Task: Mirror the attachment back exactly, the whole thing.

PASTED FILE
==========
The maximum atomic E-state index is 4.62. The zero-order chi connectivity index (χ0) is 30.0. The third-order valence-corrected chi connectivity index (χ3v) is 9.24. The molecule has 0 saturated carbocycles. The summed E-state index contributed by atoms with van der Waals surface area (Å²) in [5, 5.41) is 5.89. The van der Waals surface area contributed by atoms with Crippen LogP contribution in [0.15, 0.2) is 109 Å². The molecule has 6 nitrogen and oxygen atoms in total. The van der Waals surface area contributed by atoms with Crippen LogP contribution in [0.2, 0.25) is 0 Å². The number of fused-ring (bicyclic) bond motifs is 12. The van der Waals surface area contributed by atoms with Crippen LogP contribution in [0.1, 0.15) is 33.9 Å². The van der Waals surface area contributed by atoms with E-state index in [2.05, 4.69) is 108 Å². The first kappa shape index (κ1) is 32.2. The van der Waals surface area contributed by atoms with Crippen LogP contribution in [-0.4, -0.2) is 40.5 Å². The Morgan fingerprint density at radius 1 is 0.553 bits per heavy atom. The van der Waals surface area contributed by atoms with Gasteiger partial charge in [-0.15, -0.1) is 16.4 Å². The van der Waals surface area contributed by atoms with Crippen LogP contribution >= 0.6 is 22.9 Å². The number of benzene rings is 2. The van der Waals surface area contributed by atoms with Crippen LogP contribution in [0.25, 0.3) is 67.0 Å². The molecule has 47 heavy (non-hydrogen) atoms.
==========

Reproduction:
The maximum atomic E-state index is 4.62. The zero-order chi connectivity index (χ0) is 30.0. The third-order valence-corrected chi connectivity index (χ3v) is 9.24. The molecule has 0 saturated carbocycles. The summed E-state index contributed by atoms with van der Waals surface area (Å²) in [5, 5.41) is 5.89. The van der Waals surface area contributed by atoms with Crippen LogP contribution in [0.15, 0.2) is 109 Å². The molecule has 6 nitrogen and oxygen atoms in total. The van der Waals surface area contributed by atoms with Crippen LogP contribution in [0.2, 0.25) is 0 Å². The number of fused-ring (bicyclic) bond motifs is 12. The van der Waals surface area contributed by atoms with Crippen LogP contribution in [0.1, 0.15) is 33.9 Å². The van der Waals surface area contributed by atoms with E-state index in [2.05, 4.69) is 108 Å². The first kappa shape index (κ1) is 32.2. The van der Waals surface area contributed by atoms with Crippen LogP contribution in [-0.4, -0.2) is 40.5 Å². The Morgan fingerprint density at radius 1 is 0.553 bits per heavy atom. The van der Waals surface area contributed by atoms with Gasteiger partial charge in [-0.15, -0.1) is 16.4 Å². The van der Waals surface area contributed by atoms with Crippen LogP contribution >= 0.6 is 22.9 Å². The number of benzene rings is 2. The van der Waals surface area contributed by atoms with Crippen LogP contribution in [0.25, 0.3) is 67.0 Å². The molecule has 47 heavy (non-hydrogen) atoms.